MONITORING (SW) Russian president’s special envoy for Afghanistan affairs, Zamir Kabulov, has accused US intelligence in Afghanistan of "drug trafficking".
"Those wonderful US intelligence officers, who accuse us of different things, are involved in drug trafficking. Their planes from Kandahar, from Bagram [airfield near Kabul] are flying wherever they want to - to Germany, to Romania - without any inspections," he said. "Every citizen of Kabul will tell you that, everyone is ready to talk about that."
On June 26, The New York Times ran a story claiming that an unidentified unit of the Russian military intelligence allegedly offered bounties to Taliban (outlawed in Russia) militants to kill US soldiers and other coalition troops in Afghanistan. On June 29, Dmitry Peskov, the Kremlin spokesman, castigated these reports as fabrications and an "elaborate hoax."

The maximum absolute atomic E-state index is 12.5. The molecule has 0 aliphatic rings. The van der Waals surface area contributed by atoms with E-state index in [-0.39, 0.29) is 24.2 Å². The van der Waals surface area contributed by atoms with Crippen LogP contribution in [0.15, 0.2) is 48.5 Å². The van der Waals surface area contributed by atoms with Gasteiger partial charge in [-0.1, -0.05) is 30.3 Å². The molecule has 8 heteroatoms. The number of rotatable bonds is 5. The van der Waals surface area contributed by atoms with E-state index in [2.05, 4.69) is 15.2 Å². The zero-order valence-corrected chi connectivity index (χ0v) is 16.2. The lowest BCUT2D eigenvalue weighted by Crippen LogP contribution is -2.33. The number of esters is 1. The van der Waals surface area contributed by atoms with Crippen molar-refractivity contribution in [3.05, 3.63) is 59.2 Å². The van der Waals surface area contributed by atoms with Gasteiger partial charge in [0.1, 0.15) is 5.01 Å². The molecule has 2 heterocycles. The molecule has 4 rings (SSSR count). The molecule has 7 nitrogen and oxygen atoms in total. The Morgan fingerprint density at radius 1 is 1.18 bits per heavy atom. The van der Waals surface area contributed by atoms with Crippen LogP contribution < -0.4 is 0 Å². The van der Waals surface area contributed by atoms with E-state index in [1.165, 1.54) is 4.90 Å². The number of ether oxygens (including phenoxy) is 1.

On June 27, the Russian Foreign Ministry labeled the initial publication on this issue as intentionally false.
US President Donald Trump said in a Twitter post on June 28 that US intelligence did not find this information credible.
On February 14, 2003, the Russian Supreme Court declared the Taliban a terrorist organization. The extremist organization’s activities are outlawed in Russia.
US President Donald Trump has been briefed on reported Russian bounties placed on American troops in Afghanistan, the White House said Tuesday.
In a pair of tweets, Trump said Sunday neither Vice President Mike Pence nor White House Chief of Staff Mark Meadows were told "about the so-called attacks on our troops in Afghanistan by Russians, as reported through an 'anonymous source' by the Fake News @nytimes."
His denial came two days after the newspaper reported that a Russian military intelligence unit secretly offered bounties to Taliban-linked militants for killing coalition forces, including American troops in Afghanistan.